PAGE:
For Solberg, competing on the Safari is a story straight from the adventure books. After finishing 11th in Sweden on his debut with Ford, the 24-year-old Norwegian was preparing for a small rally in his home country. A late night telephone call from Ford Martini World Rally Team director Malcolm Wilson told him to abandon his plans and instead take the next flight to Kenya as team-mate Thomas Rådström had slipped in the team’s Nairobi hotel and broken his left leg. Solberg was to replace him.
“I feel very sorry for Thomas but from a personal point of view this is a fantastic opportunity for me at this stage in my career. It will be my fourth world championship event and for that to be one of the most famous and the most challenging rallies in the championship is a daunting but exciting prospect,” said Solberg.
“I learned a great deal in Sweden although I know that in Kenya there will be even more pressure on my first event in a Ford Focus. I’m hoping to gain good experience of the Kenyan roads during testing and the recce and I feel confident that I will do a good job for the Ford Martini team,” he added.
Wilson, who led Ford to second and third on last year’s Safari, is keen to maintain the strong showing of the Focus on the opening two rounds of the 1999 championship. “We have to be realistic,” he said. “We’ve performed well in Monte Carlo and Sweden but the Safari presents us with a whole new range of situations. The heat, the rough roads and the long competitive sections will all be new to us. But we’ve proved we’re quick learners and the long test and recce schedule will give us valuable data to allow us to perfect the car’s specification before the start of the rally.”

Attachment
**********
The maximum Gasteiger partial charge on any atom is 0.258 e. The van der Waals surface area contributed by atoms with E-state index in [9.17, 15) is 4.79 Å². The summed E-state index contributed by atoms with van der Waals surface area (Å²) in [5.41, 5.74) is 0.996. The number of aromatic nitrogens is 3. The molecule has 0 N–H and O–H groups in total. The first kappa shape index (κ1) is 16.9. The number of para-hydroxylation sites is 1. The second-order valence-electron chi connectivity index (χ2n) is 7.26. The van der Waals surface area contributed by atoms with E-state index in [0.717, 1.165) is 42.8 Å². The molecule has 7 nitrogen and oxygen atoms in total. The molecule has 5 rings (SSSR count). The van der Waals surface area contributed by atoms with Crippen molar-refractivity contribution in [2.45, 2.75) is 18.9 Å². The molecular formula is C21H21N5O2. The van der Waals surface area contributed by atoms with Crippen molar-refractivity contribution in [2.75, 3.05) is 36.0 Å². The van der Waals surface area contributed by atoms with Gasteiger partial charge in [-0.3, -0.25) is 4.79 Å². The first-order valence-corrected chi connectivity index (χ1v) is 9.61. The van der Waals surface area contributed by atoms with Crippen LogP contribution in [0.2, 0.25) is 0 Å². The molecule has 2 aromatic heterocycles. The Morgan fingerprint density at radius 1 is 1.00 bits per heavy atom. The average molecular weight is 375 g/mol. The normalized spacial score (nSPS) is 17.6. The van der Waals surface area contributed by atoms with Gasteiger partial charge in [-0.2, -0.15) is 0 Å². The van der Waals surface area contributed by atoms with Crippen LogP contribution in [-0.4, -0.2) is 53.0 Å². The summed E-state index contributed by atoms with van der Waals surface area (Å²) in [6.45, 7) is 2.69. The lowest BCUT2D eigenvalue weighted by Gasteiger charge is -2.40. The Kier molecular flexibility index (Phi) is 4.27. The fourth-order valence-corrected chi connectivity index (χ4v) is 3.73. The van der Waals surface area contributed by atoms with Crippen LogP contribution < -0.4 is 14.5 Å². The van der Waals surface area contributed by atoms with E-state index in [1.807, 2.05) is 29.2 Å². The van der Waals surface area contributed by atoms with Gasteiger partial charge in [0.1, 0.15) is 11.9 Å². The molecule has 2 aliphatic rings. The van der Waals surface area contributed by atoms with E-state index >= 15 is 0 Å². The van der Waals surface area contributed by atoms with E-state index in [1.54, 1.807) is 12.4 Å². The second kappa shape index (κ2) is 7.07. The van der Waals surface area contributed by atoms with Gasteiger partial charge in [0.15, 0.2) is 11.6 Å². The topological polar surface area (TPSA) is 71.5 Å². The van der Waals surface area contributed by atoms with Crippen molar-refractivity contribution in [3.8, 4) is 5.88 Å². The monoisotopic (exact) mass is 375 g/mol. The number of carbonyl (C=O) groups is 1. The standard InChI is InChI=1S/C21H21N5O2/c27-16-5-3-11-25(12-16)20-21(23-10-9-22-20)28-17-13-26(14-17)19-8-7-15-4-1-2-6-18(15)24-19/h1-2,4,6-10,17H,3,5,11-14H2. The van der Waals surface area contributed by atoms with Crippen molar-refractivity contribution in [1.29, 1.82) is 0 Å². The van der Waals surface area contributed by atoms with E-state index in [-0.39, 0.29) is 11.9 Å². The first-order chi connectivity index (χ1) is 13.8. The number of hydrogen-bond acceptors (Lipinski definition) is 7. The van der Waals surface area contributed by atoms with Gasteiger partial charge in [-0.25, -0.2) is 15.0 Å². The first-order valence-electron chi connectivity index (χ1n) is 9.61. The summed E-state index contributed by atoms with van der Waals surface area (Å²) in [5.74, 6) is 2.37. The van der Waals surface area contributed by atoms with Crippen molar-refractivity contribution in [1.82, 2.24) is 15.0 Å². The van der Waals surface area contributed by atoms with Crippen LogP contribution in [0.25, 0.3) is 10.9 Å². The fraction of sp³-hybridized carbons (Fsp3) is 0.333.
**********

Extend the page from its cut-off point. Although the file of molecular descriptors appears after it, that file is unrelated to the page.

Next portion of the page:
As the rally is unique, the regulations allow cars to be prepared well beyond the limits applicable on other rounds of the championship. ‘Roo bars’ will be carried on the front bumpers of the Ford Focus cars to offer protection in the event of a collision with the prevalent wildlife. A ‘snorkel’ leading from the engine up the windscreen pillar on the driver’s side to roof level will allow air to reach the engine if the car is in flood water.
Reinforced underbody parts and stronger components will protect the Focus against the punishment inflicted by the rough roads and two spare wheels instead of the standard one offer further support. A second fuel tank in the rear of the car enables sufficient fuel to be carried for the long competitive sections.